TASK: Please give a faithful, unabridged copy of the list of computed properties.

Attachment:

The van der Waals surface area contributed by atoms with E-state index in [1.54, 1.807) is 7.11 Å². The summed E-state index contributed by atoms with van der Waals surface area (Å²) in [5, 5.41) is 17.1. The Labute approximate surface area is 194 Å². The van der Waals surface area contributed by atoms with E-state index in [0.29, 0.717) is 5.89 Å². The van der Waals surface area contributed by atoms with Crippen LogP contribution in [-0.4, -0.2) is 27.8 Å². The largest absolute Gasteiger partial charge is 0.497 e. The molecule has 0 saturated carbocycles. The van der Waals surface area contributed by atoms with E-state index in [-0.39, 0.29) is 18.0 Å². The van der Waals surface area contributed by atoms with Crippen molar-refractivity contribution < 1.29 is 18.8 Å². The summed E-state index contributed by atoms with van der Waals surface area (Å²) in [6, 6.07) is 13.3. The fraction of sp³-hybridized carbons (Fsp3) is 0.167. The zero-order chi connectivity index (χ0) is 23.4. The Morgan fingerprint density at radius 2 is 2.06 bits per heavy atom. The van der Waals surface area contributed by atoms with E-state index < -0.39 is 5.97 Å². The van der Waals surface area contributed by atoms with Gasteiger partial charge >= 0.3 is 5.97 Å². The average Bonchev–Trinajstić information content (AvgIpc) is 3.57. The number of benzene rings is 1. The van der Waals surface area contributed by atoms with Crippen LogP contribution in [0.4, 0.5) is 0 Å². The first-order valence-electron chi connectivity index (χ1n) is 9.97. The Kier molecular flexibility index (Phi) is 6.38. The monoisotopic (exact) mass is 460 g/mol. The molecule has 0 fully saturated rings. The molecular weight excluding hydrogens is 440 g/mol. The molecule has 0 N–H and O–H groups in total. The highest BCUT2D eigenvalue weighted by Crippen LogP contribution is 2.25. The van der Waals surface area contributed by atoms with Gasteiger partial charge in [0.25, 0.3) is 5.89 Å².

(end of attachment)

The van der Waals surface area contributed by atoms with E-state index in [1.54, 1.807) is 7.11 Å². The summed E-state index contributed by atoms with van der Waals surface area (Å²) in [5, 5.41) is 17.1. The Labute approximate surface area is 194 Å². The van der Waals surface area contributed by atoms with E-state index in [0.29, 0.717) is 5.89 Å². The van der Waals surface area contributed by atoms with Crippen LogP contribution in [-0.4, -0.2) is 27.8 Å². The largest absolute Gasteiger partial charge is 0.497 e. The molecule has 0 saturated carbocycles. The van der Waals surface area contributed by atoms with E-state index in [-0.39, 0.29) is 18.0 Å². The van der Waals surface area contributed by atoms with Crippen molar-refractivity contribution < 1.29 is 18.8 Å². The summed E-state index contributed by atoms with van der Waals surface area (Å²) in [6, 6.07) is 13.3. The fraction of sp³-hybridized carbons (Fsp3) is 0.167. The zero-order chi connectivity index (χ0) is 23.4. The Morgan fingerprint density at radius 2 is 2.06 bits per heavy atom. The van der Waals surface area contributed by atoms with E-state index < -0.39 is 5.97 Å². The van der Waals surface area contributed by atoms with Gasteiger partial charge >= 0.3 is 5.97 Å². The average Bonchev–Trinajstić information content (AvgIpc) is 3.57. The number of benzene rings is 1. The van der Waals surface area contributed by atoms with Crippen LogP contribution in [0.4, 0.5) is 0 Å². The first-order valence-electron chi connectivity index (χ1n) is 9.97. The Kier molecular flexibility index (Phi) is 6.38. The monoisotopic (exact) mass is 460 g/mol. The molecule has 0 fully saturated rings. The molecular weight excluding hydrogens is 440 g/mol. The molecule has 0 N–H and O–H groups in total. The highest BCUT2D eigenvalue weighted by Crippen LogP contribution is 2.25. The van der Waals surface area contributed by atoms with Gasteiger partial charge in [0.25, 0.3) is 5.89 Å².